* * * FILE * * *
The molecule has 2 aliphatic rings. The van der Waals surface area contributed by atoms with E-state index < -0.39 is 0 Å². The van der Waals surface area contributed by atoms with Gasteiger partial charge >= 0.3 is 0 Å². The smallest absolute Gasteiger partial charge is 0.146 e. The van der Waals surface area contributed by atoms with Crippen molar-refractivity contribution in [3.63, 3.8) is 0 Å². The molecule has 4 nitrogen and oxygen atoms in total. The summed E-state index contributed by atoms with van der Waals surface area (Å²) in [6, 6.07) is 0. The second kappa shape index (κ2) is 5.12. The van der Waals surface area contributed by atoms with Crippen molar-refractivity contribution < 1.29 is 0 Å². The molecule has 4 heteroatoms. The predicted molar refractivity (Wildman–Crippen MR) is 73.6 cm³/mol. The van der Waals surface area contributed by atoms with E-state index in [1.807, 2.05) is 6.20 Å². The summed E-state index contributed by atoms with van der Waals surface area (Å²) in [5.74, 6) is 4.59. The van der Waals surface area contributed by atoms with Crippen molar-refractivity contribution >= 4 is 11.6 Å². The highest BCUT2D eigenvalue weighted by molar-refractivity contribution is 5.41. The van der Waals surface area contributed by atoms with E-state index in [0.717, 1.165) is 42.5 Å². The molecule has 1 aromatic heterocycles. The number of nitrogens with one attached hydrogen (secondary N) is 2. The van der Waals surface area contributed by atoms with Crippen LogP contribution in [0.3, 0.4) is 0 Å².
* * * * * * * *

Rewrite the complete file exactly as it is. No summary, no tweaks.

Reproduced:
The molecule has 2 aliphatic rings. The van der Waals surface area contributed by atoms with E-state index < -0.39 is 0 Å². The van der Waals surface area contributed by atoms with Gasteiger partial charge >= 0.3 is 0 Å². The smallest absolute Gasteiger partial charge is 0.146 e. The van der Waals surface area contributed by atoms with Crippen molar-refractivity contribution in [3.63, 3.8) is 0 Å². The molecule has 4 nitrogen and oxygen atoms in total. The summed E-state index contributed by atoms with van der Waals surface area (Å²) in [6, 6.07) is 0. The second kappa shape index (κ2) is 5.12. The van der Waals surface area contributed by atoms with Crippen molar-refractivity contribution < 1.29 is 0 Å². The molecule has 4 heteroatoms. The predicted molar refractivity (Wildman–Crippen MR) is 73.6 cm³/mol. The van der Waals surface area contributed by atoms with E-state index in [1.807, 2.05) is 6.20 Å². The summed E-state index contributed by atoms with van der Waals surface area (Å²) in [5.74, 6) is 4.59. The van der Waals surface area contributed by atoms with Crippen molar-refractivity contribution >= 4 is 11.6 Å². The highest BCUT2D eigenvalue weighted by molar-refractivity contribution is 5.41. The van der Waals surface area contributed by atoms with E-state index in [0.717, 1.165) is 42.5 Å². The molecule has 1 aromatic heterocycles. The number of nitrogens with one attached hydrogen (secondary N) is 2. The van der Waals surface area contributed by atoms with Crippen LogP contribution in [0.3, 0.4) is 0 Å².